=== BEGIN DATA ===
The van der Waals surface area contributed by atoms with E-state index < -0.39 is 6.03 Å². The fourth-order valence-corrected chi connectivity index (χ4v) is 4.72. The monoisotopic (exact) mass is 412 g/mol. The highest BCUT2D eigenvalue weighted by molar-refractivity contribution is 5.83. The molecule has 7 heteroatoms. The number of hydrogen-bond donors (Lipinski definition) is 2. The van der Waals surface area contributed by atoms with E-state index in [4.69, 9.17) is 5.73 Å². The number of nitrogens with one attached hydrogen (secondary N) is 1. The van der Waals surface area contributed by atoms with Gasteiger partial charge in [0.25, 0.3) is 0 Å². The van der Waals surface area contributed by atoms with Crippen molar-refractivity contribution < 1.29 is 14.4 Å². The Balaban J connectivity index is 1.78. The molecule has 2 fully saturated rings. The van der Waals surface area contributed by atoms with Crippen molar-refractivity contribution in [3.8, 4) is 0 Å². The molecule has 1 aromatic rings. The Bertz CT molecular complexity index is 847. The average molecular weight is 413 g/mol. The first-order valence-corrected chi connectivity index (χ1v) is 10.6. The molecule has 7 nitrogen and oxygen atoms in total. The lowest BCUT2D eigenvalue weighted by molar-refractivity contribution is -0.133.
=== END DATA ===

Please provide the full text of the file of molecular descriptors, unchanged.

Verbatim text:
The van der Waals surface area contributed by atoms with E-state index < -0.39 is 6.03 Å². The fourth-order valence-corrected chi connectivity index (χ4v) is 4.72. The monoisotopic (exact) mass is 412 g/mol. The highest BCUT2D eigenvalue weighted by molar-refractivity contribution is 5.83. The molecule has 7 heteroatoms. The number of hydrogen-bond donors (Lipinski definition) is 2. The van der Waals surface area contributed by atoms with E-state index in [4.69, 9.17) is 5.73 Å². The number of nitrogens with one attached hydrogen (secondary N) is 1. The van der Waals surface area contributed by atoms with Gasteiger partial charge in [0.25, 0.3) is 0 Å². The van der Waals surface area contributed by atoms with Crippen molar-refractivity contribution < 1.29 is 14.4 Å². The Balaban J connectivity index is 1.78. The molecule has 2 fully saturated rings. The van der Waals surface area contributed by atoms with Crippen molar-refractivity contribution in [3.8, 4) is 0 Å². The molecule has 1 aromatic rings. The Bertz CT molecular complexity index is 847. The average molecular weight is 413 g/mol. The first-order valence-corrected chi connectivity index (χ1v) is 10.6. The molecule has 7 nitrogen and oxygen atoms in total. The lowest BCUT2D eigenvalue weighted by molar-refractivity contribution is -0.133.